“First inside an unknown land”
What needs to be tested? Where are the weaknesses in the system?
The flight testing engineers and pilots check the plane under every possible extreme condition Before a new system makes it way to IAF squadrons, it undergoes a series of rigorous tests at the Flight Testing Center, located at the Tel Nof airbase. Flight testing engineers check the systems in the air and on the ground through experiments that push boundaries
The challenges facing the soldiers of the Flight Testing Center are not the standard threats operational squadrons face: It is not a squadron that has to cross borders, maneuver on the northern front, or deals with surface-to-air missiles. At the Flight Testing Center, the challenge is examining the systems that are about to enter the IAF, pushing the envelope, and proper and safe conducting of flight tests.
For example, the “Globes” system, which was installed recently on many of the IAFs transport planes, first underwent a series of tests at the Flight Testing Center, at the end of which the system was deemed effective and safe for the IAF and its planes. But this process, which takes a number of weeks or even months, starts first with the planning the experiment and asking fundamental questions: What needs to be tested? Where are the weaknesses in the system?
Don’t Try This At Home!
A testing pilot and a flight testing engineer are responsible for every experiment. The testing team decides how it will examine the system and designs a testing plan that includes different flight scenarios and, of course, emphasizes safety. Before the flying phase, the team analyzes the risks in the scenarios with which the system will have to contend. Afterwards, the team reaches the “moment of truth”: the flight and system-testing phase.
The flight testing engineers do not always try to find the weaknesses in the systems undergoing examination; many times they test the systems in extreme conditions. For example, when new munitions arrive, the Flight Testing Center team must examine the effect the munitions have on the limitations of the aircraft. The flight testing engineers and pilots check the plane under every possible extreme condition: from flights at the highest and lowest altitude to flights at the highest velocity. That way, when the munitions arrive at the operational squadrons, the aircrew members in the squadron will know that they can use them in any extreme flight scenario.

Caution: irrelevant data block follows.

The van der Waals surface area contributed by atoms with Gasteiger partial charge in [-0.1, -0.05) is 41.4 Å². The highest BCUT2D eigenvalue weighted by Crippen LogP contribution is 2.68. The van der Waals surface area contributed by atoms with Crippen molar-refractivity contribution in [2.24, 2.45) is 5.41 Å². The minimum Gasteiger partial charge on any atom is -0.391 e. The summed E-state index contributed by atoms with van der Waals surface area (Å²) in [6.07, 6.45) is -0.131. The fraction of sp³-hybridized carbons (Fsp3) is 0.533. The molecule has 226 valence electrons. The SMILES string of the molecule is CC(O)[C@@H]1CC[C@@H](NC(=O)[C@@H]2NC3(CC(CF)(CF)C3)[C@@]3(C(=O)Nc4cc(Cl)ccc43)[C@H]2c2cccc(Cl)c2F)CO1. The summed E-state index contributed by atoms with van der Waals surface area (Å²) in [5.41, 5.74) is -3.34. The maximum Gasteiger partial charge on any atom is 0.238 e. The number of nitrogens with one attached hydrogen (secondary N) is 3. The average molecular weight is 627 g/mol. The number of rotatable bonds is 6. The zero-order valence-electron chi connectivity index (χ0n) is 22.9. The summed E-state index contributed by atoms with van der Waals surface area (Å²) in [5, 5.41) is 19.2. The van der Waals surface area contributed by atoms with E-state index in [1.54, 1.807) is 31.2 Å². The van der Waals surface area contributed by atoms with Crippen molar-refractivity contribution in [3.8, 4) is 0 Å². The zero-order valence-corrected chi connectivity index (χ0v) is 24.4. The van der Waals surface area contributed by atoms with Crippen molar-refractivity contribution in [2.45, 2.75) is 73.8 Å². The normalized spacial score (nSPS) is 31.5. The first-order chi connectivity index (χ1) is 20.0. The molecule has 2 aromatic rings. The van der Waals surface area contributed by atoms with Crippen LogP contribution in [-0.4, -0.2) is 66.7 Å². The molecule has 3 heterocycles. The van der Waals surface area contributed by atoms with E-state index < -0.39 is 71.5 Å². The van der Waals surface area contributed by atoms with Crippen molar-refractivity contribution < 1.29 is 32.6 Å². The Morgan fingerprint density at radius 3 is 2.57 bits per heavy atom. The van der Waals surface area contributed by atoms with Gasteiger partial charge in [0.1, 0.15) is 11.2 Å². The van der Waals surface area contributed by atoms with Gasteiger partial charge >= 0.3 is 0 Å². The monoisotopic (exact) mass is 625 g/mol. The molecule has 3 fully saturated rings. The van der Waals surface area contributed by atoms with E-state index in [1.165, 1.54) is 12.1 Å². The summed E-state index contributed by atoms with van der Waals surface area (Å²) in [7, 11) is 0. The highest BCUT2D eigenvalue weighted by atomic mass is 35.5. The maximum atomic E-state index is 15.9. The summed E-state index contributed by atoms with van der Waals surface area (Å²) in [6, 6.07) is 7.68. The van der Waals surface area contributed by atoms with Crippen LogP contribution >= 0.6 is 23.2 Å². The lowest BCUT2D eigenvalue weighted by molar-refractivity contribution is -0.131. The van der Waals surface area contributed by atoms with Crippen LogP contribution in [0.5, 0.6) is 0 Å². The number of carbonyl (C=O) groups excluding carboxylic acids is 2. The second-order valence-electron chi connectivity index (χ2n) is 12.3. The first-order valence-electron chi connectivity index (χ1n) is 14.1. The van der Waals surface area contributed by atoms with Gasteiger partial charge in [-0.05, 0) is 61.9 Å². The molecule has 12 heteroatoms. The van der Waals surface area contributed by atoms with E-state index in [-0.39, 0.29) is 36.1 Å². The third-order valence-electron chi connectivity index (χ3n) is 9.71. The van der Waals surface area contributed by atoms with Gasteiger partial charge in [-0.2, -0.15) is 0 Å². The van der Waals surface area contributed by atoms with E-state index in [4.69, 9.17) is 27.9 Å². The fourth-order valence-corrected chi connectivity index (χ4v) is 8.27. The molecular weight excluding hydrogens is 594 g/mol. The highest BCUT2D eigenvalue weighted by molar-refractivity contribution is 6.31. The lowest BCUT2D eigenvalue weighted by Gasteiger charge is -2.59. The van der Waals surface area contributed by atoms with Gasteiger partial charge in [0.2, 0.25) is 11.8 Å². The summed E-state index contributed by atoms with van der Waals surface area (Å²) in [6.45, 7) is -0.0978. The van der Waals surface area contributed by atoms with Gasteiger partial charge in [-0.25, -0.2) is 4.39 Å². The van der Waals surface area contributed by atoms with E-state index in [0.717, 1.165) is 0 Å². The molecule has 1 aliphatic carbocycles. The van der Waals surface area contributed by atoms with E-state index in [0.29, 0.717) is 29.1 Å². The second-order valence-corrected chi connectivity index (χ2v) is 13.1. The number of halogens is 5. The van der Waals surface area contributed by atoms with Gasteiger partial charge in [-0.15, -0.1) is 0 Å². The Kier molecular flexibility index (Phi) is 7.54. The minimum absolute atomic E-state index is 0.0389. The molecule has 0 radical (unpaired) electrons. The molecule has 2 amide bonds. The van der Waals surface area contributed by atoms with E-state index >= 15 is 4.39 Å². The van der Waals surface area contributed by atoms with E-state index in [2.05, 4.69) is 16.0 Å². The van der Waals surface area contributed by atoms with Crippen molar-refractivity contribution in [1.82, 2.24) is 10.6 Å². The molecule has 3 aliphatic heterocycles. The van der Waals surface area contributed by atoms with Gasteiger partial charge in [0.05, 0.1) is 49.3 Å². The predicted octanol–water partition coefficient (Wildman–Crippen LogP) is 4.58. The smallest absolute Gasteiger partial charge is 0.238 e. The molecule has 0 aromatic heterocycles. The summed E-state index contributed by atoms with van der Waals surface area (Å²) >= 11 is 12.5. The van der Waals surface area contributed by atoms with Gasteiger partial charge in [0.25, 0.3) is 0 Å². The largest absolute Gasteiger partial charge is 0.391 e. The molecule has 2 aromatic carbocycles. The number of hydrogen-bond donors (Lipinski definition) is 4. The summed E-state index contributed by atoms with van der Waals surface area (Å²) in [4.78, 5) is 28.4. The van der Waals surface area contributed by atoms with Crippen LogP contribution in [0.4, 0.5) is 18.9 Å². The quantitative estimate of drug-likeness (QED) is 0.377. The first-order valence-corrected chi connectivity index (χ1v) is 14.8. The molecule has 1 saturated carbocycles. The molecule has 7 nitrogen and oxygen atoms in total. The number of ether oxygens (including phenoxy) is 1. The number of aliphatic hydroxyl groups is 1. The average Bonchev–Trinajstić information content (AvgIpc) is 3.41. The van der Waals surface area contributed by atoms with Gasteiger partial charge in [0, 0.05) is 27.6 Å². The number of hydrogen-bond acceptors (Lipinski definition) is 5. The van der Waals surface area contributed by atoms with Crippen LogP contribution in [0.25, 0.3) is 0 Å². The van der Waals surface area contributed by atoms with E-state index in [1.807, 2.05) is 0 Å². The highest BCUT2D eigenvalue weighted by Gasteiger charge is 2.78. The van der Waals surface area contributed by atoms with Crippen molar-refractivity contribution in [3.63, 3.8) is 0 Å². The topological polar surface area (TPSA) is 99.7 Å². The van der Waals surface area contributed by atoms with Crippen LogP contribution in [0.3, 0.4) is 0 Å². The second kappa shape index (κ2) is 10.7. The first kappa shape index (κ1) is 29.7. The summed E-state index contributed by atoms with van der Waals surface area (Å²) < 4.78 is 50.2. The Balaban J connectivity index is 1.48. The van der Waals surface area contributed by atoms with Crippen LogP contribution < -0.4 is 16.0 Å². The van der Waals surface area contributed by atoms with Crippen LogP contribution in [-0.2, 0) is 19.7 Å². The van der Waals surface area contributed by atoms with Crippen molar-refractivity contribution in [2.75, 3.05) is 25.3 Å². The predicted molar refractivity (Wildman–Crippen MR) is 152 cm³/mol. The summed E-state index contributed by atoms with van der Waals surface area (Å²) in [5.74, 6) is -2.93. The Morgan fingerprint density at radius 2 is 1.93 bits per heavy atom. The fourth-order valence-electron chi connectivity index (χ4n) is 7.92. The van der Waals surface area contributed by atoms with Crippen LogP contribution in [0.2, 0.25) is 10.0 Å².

The people behind the scenes, the flight testing engineering, are mostly graduates of the “Talpiot” program or soldier students. But unlike other engineers around them, their work also includes familiarity with the inside of a cockpit and its systems. In accordance with the squadron’s motto, “First in an unknown land”, they experience using new weapons and systems before they reach the ranks of the IAF.
During their initial training, which lasts several months, the testing engineers learn the job of a flight testing engineer through instructional flights and training on different planes and helicopters. They acquire the necessary knowledge of the speaking procedures over the two-way radio with the control towers and even of aerial spatial orientation. “I need to know how to look out the window and know where I am”, explains Captain Dima, flight testing engineer at the Flight Testing Center. “There is a difference between the view from the air and the view from the ground. Also, we learn about all the devices in the cockpit: speed meters, altitude meters, etc.” Additionally, the engineers pass a skydiving course, a course on escaping planes that have crashed in the sea, and undergo medical tests at the Aerospace Medical Unit. Afterwards, the engineers undergo training on the F-16, located at the airbase in Hatzor. At the end of the process, they get to wear the auxiliary staff pin, and begin planning experiments on the future IAF systems by themselves.